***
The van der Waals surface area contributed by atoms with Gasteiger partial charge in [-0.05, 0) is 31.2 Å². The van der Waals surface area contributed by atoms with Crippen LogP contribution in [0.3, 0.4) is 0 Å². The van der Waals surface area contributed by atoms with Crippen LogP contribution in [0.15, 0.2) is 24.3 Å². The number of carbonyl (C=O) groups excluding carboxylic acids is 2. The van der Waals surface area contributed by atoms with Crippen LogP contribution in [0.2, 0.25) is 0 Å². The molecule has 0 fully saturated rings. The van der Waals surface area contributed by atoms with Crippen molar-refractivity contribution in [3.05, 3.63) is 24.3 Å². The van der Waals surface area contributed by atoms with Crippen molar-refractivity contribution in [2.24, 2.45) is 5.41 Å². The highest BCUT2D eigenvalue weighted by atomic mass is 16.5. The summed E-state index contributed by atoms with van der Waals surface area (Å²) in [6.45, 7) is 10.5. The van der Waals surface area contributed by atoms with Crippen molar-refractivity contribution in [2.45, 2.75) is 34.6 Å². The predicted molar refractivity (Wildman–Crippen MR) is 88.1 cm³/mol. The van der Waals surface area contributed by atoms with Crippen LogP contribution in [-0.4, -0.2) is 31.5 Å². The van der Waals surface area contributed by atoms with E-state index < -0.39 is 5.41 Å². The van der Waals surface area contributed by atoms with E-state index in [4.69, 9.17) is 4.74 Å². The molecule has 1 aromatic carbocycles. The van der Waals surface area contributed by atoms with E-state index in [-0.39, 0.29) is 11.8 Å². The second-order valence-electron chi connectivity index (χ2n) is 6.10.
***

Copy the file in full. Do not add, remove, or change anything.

The van der Waals surface area contributed by atoms with Gasteiger partial charge in [-0.05, 0) is 31.2 Å². The van der Waals surface area contributed by atoms with Crippen LogP contribution in [0.3, 0.4) is 0 Å². The van der Waals surface area contributed by atoms with Crippen LogP contribution in [0.15, 0.2) is 24.3 Å². The number of carbonyl (C=O) groups excluding carboxylic acids is 2. The van der Waals surface area contributed by atoms with Crippen LogP contribution in [0.2, 0.25) is 0 Å². The molecule has 0 fully saturated rings. The van der Waals surface area contributed by atoms with Crippen molar-refractivity contribution in [3.05, 3.63) is 24.3 Å². The van der Waals surface area contributed by atoms with Crippen molar-refractivity contribution in [2.24, 2.45) is 5.41 Å². The highest BCUT2D eigenvalue weighted by atomic mass is 16.5. The summed E-state index contributed by atoms with van der Waals surface area (Å²) in [6.45, 7) is 10.5. The van der Waals surface area contributed by atoms with Crippen molar-refractivity contribution in [2.45, 2.75) is 34.6 Å². The predicted molar refractivity (Wildman–Crippen MR) is 88.1 cm³/mol. The van der Waals surface area contributed by atoms with Crippen LogP contribution in [-0.4, -0.2) is 31.5 Å². The van der Waals surface area contributed by atoms with E-state index < -0.39 is 5.41 Å². The van der Waals surface area contributed by atoms with E-state index in [4.69, 9.17) is 4.74 Å². The molecule has 1 aromatic carbocycles. The van der Waals surface area contributed by atoms with E-state index in [-0.39, 0.29) is 11.8 Å². The second-order valence-electron chi connectivity index (χ2n) is 6.10.